So apparently there were originally 249 errors, now there's half that number  = 124.5. Well being blunt 124.5 minor errors out of 75,000 words isn't bad going! Especially when I bet that the majority of those 124.5 are picky and debatable (e.g. not taking into account author style etc) I occasionally ignore the split infinitive rule... sorry but I'm with Star Trek here: to 'boldly go' sounds much more 'every day' and comfortable than the correct 'go boldly'.  The use of ... or .... is personal preference, and often where a comma should/shouldn't go is also personal preference - all of which are not understood by a computer generated proof checker. (I use Grammarly, it's good but it doesn't pick up my personal style - it's picky-pedantic.) So I reckon a good half of the 124.5 so-called errors aren't errors at all, which gives us 62-ish, out of which half are probably tiny things like a missing space as in 'JanuaryTwenty-First' or a missed -  twenty six  instead of twenty-six .... so that brings us down to 31 possible errors... I mean does 31 small errors really deserve a 2 star review and public trashing?  Blimey, get yourself a life mate!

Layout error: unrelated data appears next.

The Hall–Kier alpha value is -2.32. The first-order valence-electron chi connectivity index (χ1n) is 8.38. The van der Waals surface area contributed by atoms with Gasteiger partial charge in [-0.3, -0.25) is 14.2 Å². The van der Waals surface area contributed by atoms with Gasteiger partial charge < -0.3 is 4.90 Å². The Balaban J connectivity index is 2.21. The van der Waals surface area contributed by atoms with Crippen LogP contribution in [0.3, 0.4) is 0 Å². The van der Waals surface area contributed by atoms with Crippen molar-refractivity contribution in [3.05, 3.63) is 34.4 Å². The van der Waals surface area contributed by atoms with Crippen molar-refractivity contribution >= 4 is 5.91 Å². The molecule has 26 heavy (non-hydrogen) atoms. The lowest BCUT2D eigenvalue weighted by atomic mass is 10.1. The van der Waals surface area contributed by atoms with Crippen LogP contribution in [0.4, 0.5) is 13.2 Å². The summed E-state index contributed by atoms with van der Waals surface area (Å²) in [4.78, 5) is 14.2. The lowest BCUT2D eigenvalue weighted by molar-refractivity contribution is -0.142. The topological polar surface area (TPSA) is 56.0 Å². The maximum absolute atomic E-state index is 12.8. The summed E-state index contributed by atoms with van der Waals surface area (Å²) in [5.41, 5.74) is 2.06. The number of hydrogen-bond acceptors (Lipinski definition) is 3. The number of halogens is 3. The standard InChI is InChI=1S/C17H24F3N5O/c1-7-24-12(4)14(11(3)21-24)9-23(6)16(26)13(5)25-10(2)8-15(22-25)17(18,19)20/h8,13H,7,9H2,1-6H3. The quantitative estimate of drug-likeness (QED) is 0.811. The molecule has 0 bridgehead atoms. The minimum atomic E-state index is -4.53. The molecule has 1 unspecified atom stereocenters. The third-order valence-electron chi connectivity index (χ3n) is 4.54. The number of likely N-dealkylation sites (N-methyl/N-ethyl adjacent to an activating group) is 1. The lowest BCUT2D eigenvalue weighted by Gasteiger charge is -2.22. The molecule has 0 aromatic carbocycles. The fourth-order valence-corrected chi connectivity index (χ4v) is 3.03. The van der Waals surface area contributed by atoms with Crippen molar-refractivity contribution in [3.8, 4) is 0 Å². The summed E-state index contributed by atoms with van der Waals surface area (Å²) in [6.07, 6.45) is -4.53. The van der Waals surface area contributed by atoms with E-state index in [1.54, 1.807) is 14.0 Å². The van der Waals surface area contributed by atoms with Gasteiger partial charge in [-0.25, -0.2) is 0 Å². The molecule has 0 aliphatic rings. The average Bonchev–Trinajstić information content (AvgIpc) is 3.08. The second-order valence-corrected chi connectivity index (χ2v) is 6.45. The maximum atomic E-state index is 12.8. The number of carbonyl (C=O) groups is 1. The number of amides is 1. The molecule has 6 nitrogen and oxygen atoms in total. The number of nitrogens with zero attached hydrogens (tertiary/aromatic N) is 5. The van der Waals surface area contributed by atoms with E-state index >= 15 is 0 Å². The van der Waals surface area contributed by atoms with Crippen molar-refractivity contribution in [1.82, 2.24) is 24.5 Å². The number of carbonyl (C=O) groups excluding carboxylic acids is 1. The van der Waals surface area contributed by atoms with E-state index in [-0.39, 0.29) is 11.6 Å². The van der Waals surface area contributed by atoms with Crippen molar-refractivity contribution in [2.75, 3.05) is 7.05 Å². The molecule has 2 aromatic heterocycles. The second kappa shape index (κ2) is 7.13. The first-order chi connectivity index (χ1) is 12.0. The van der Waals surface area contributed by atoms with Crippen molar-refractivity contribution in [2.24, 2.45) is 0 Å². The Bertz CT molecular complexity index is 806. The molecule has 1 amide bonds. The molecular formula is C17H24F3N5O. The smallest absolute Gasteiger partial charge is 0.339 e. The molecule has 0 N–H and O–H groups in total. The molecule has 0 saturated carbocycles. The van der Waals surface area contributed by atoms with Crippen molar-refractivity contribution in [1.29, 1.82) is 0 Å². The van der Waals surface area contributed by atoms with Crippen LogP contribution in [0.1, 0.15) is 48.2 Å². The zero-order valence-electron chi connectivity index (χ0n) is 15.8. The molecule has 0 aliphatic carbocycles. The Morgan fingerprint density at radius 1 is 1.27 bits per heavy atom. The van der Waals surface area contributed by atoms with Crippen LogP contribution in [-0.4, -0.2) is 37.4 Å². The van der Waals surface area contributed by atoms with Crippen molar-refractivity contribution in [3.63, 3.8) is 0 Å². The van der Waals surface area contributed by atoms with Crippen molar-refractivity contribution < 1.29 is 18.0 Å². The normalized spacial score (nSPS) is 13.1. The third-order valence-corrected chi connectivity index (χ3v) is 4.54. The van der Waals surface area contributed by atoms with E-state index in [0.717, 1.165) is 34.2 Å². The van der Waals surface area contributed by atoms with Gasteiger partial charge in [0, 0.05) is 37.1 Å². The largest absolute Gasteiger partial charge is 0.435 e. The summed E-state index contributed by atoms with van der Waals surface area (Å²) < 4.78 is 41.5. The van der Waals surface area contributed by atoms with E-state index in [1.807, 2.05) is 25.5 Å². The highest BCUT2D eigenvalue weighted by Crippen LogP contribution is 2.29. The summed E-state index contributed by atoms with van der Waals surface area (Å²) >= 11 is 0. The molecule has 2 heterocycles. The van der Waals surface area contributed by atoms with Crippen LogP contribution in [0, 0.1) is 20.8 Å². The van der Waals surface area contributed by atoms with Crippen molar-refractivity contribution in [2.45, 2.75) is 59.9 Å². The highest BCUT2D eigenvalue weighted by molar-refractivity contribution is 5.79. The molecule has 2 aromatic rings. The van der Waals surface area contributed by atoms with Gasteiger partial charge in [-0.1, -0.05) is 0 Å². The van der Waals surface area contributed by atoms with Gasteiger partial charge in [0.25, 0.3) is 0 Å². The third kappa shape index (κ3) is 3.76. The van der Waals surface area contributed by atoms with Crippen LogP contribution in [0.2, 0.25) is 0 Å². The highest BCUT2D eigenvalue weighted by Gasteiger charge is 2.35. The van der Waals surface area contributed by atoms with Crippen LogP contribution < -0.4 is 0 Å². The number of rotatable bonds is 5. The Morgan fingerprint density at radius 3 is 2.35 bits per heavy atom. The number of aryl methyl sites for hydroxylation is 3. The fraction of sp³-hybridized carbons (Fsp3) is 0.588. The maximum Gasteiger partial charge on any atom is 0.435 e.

Anyway, I responded thus: 

"Polite response: Do you, PP, really care about the several authors who decline to use your proofreading services? From the tone of this, and many other similar 'reviews', you have written your comments portray many books in a very poor light. The publisher of this book (and myself) worked hard on correcting the errors, which I have said many times were a result of printing from an uncorrected file (which I was/am cross about - and yes, the person responsible no longer works for the publisher. In fact he left during the final stages, hence the muddle.) The paperback is not 'a mess', it has been reformatted and I think looks most handsome. You say there are 'still'  half the original errors - that makes about 124 errors, most of which are very probably minor things picked up by the pedantic programme that you use (not a human reader's eye/brain which allows for style and author's voice.)  Out of over 75,000 words 124 minor, probably debatable, errors is annoying but not wholly unacceptable, and probably not even noticeable to a reader - certainly not to the extent of deliberately giving a false impression about a book. I am not debating the original hardback but I would appreciate a sense of honour and fair play from you PP regarding the paperback edition by upgrading this NEW review of yours (a copy of the old original) to at least a 3 star.